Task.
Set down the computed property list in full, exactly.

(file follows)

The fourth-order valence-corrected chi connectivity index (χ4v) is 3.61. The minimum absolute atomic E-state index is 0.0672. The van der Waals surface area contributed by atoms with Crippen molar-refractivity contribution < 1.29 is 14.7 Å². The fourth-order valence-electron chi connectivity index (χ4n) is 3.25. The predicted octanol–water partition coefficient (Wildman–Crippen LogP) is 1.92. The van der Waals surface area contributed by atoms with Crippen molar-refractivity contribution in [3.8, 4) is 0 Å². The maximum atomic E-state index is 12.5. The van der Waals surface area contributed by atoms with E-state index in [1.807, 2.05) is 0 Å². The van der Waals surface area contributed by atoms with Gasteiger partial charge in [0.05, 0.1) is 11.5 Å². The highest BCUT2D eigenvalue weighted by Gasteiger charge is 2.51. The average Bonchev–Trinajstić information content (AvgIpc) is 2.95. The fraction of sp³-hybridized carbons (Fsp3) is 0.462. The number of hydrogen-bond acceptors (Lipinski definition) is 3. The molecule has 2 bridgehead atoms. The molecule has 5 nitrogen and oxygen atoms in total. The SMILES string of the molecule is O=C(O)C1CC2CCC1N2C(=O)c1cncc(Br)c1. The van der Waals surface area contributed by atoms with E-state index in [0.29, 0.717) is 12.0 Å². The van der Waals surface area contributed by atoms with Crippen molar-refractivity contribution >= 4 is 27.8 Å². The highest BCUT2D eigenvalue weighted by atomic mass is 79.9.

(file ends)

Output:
The fourth-order valence-corrected chi connectivity index (χ4v) is 3.61. The minimum absolute atomic E-state index is 0.0672. The van der Waals surface area contributed by atoms with Crippen molar-refractivity contribution < 1.29 is 14.7 Å². The fourth-order valence-electron chi connectivity index (χ4n) is 3.25. The predicted octanol–water partition coefficient (Wildman–Crippen LogP) is 1.92. The van der Waals surface area contributed by atoms with Crippen molar-refractivity contribution in [3.8, 4) is 0 Å². The maximum atomic E-state index is 12.5. The van der Waals surface area contributed by atoms with E-state index in [1.807, 2.05) is 0 Å². The van der Waals surface area contributed by atoms with Gasteiger partial charge in [0.05, 0.1) is 11.5 Å². The highest BCUT2D eigenvalue weighted by Gasteiger charge is 2.51. The average Bonchev–Trinajstić information content (AvgIpc) is 2.95. The fraction of sp³-hybridized carbons (Fsp3) is 0.462. The number of hydrogen-bond acceptors (Lipinski definition) is 3. The molecule has 2 bridgehead atoms. The molecule has 5 nitrogen and oxygen atoms in total. The SMILES string of the molecule is O=C(O)C1CC2CCC1N2C(=O)c1cncc(Br)c1. The van der Waals surface area contributed by atoms with E-state index in [0.29, 0.717) is 12.0 Å². The van der Waals surface area contributed by atoms with Crippen molar-refractivity contribution >= 4 is 27.8 Å². The highest BCUT2D eigenvalue weighted by atomic mass is 79.9.